Both bars mentioned previously have around 200 calories per bar, they’re well balanced so they digest a little more steadily providing longer-lasting energy. Putting the correct type of carbohydrates, fats and proteins in your system simultaneously is critical to backcountry performance. I would avoid a diet exclusive in high carbs and low in fats; rather seek the balancing act by taking in around 40 percent of your meal’s calories from carbohydrates, 30 percent from protein and 30 percent fat. Both bars are similar in these macronutrient profiles, so they digest steadily and keep you in the game with predacious energy.

Many breakfast bars and quick snacks often contain over-processed granola and sugars. They offer few vitamins/minerals and little fiber. Instead, look for bars with whole grains, nuts and berries and good sugars (e.g. honey, not corn syrup). Particularly, avoid Pop-Tarts and cereal bars, which set you up to crash-and-burn. Fiber-One and South Beach bars are my top two choices for a granola bar with a decent arrangement of macronutrients.

Candy bars are convenient, cheap and taste pretty good. However, they almost always have minimal protein and maximum sugar content. If you’re looking for the lesser of evils, then I suggest Baby Ruth or Snickers.

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Vitamins, Minerals and Supplements

On and off the trail, take a daily multivitamin, which can't hurt, and are actually now on the food guide pyramid. This will aid in your quest for vitamins and minerals, improved immunity and fatigue resistance.

If you’re interested in maintaining healthy joint tissue, then you might utilize glucosamine as a precursor to connective tissue lubrication and repair.

BCAA’s (Branched chain amino acids) are critical for muscle repair and often get used as energy when your body uses itself for energy. I would take these throughout the day, perhaps with each meal and you can pack them as a pill or powder, which makes them virtually weightless. BCAA’s will help tip the scale of recovery in your favor.

Calories-to-Ounce Ratio

You need to strive for a calories/ounce ratio of at least 125 calories to 1 ounce. For example, 4,000-calorie, 2-pound-per-day rations would mean 14 ounces of carbohydrates, 10 ounces of protein, and 8 ounces of fat. Be aware of foods that have a calories-to-ounce ratio of less than 100 (which means they usually contain water, which provides you with zero calories) and foods that come in heavy or bulky packaging (e.g. canned chicken or tuna), which sometimes can be easily solved by repackaging the contents.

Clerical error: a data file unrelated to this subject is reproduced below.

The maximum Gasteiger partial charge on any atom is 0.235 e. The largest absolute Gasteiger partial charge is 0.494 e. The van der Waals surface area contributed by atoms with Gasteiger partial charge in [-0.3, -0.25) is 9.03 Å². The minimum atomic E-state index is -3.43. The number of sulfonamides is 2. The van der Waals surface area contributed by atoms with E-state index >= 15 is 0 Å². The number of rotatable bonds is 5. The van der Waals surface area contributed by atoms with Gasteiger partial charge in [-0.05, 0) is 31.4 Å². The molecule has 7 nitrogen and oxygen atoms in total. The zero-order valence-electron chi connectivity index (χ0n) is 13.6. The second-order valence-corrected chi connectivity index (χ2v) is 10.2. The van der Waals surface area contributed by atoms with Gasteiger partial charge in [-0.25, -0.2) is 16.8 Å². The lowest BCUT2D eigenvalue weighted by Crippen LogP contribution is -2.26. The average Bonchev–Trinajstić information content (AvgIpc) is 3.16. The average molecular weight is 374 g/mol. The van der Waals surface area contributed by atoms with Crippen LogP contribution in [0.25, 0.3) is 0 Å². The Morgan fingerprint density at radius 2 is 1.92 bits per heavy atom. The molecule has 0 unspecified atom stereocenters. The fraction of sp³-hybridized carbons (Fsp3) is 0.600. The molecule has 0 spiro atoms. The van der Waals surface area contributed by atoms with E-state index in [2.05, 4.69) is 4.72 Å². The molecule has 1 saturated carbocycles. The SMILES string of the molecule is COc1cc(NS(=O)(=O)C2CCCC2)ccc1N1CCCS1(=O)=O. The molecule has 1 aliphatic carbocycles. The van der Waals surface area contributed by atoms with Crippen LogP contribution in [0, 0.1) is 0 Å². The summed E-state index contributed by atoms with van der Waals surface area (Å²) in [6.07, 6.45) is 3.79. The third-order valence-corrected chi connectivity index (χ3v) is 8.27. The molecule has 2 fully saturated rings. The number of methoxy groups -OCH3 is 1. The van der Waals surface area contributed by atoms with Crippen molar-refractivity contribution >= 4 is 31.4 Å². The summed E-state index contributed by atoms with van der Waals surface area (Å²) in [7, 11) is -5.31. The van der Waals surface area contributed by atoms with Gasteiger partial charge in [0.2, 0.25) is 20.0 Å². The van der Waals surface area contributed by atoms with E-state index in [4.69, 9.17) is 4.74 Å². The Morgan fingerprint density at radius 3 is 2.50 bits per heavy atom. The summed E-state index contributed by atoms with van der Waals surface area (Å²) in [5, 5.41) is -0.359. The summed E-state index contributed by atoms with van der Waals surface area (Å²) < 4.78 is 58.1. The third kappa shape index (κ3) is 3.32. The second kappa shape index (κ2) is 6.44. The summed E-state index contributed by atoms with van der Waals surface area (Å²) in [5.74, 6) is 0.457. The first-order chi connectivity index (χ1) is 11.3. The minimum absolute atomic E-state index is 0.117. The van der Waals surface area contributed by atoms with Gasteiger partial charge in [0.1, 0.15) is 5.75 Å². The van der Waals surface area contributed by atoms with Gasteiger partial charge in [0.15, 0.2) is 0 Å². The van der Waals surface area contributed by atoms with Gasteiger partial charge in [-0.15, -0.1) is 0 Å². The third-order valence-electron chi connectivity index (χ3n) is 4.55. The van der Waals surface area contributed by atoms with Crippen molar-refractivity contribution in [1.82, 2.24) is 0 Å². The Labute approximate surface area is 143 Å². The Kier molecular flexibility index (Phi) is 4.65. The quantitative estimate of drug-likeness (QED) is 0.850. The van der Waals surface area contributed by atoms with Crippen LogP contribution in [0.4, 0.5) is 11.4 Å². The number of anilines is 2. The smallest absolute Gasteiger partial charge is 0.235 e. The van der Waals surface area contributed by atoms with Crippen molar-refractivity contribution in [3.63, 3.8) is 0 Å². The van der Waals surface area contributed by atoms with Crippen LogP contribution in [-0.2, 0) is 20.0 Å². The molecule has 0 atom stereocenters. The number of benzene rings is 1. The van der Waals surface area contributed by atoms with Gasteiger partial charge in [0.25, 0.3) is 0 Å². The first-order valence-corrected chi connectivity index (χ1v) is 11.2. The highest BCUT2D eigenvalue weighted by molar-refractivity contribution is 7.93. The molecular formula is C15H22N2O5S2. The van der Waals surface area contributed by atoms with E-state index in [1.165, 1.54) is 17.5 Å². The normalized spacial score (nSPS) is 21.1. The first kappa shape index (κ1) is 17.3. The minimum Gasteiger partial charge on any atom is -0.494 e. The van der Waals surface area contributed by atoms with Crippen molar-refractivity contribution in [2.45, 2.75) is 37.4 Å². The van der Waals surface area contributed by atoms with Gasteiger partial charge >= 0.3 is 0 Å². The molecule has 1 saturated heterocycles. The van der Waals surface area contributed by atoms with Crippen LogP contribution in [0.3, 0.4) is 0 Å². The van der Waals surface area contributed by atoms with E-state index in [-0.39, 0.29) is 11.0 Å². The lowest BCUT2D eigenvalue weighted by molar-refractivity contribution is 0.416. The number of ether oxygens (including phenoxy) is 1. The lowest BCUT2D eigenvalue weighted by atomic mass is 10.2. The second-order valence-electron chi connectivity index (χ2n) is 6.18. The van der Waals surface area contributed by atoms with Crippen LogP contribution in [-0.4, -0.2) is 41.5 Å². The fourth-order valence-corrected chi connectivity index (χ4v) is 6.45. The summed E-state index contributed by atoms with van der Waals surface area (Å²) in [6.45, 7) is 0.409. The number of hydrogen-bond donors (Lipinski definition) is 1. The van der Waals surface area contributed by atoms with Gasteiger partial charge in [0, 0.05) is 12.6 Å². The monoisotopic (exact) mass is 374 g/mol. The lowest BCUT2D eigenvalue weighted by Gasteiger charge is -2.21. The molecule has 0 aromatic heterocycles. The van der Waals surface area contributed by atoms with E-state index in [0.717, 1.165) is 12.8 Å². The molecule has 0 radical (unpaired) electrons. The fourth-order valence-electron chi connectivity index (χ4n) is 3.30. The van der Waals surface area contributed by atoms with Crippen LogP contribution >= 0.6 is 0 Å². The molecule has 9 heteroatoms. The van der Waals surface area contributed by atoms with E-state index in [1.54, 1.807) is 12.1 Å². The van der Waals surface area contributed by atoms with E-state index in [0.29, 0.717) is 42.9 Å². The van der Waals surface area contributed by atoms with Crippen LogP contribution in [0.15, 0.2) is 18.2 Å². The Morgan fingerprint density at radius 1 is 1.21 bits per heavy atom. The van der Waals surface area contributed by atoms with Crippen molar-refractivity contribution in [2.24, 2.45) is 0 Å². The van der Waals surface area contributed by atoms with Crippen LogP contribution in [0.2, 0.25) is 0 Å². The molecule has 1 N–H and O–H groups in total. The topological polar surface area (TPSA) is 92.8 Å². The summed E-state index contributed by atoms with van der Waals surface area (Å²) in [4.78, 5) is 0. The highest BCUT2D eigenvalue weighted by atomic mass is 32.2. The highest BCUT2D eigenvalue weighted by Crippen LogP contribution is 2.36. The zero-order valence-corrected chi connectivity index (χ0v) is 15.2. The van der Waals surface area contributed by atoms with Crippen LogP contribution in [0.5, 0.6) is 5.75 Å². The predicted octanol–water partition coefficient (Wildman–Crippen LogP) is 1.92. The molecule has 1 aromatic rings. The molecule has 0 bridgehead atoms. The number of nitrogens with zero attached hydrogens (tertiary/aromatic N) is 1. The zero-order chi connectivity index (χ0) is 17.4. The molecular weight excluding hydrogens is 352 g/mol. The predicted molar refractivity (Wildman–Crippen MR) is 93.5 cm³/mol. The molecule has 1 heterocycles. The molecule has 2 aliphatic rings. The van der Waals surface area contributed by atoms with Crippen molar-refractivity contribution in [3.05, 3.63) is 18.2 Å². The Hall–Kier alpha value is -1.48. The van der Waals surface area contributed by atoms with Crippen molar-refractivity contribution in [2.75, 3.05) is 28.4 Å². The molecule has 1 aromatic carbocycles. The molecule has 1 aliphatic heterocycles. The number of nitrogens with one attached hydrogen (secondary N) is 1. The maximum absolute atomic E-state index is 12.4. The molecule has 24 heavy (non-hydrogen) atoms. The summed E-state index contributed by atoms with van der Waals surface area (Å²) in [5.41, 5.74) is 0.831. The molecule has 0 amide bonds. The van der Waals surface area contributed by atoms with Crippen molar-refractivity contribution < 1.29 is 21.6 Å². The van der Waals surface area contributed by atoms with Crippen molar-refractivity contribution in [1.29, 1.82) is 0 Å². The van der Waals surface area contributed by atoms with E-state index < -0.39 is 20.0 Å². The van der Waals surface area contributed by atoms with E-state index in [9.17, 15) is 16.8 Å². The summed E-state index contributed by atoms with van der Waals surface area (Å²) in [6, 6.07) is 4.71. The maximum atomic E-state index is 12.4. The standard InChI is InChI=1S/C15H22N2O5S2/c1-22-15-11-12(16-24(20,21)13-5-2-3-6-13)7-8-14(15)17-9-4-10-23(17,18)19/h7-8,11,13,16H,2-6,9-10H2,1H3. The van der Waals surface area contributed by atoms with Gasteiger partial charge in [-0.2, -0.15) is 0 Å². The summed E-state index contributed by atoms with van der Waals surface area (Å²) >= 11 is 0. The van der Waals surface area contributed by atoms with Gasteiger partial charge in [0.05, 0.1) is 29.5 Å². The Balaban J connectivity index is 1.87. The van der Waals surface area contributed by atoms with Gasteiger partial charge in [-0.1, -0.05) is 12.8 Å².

Hydration

Proper hydration is at the forefront of bowhunting in the mountains. Water comprises 60-70 percent of our body mass, 90 percent of our brain mass is water, and up to 75 percent of muscle tissue is water. Water is also the main component of blood serum — the important transporter O2 and nutrients. In general, your body loses 80 ounces of water daily through sweat, urine, feces, and expired air. This water needs to be replaced by daily fluid consumption of 100+ fluid ounces. An easier, albeit much less scientific, way to determine daily fluid requirements is to evaluate your urine. Dark and concentrated urine is indicative of insufficient fluid intake. Urine should be clear, pale yellow and copious. As you should already know, never drink water straight out of a stream, lake or pond. Microorganisms can easily be mixed into your drinking water and cause serious stomach distress and/or immediate illness. To avoid these potentially life-threatening aliments, always treat your water.

You should carry some type of hydration pack with you all the time, drink all the time, and if your pack doesn’t have an internal hydration system built in, then you have the wrong pack. My favorite backpack company is Badlands. I always try to properly hydrate before, during and after any bowhunting backcountry trips.

Although water is great for most sedentary activities, you should be hydrating with Wilderness Athlete’s hydration drink, Hydro2Max. I generally treat all my water with Iodine and then cover the taste with Hydro2Max, a healthy mix of carbohydrates, amino acids (recovery), mineral and electrolyte composition to replenish these vital elements and maintain peak muscle physiology. It also contains antioxidants, glucosamine, B Vitamins (energy) and helps support oxygen demands of the active body in the backcountry.

To briefly recap, staying properly hydrated throughout the day is crucial to your infield success. Find your individual food intake needs and pack the right foods. Bars, nuts and freeze-dried meals make up the bulk up an efficient system and grazing on Zone balanced snacks is much more performance-friendly than eating less frequently. Check into Wilderness Athlete for food supplements. Research the Zone approach for a sound nutritional way of life and never leave home without your Mountain House.

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Editor's Note: This was originally published September 2, 2008.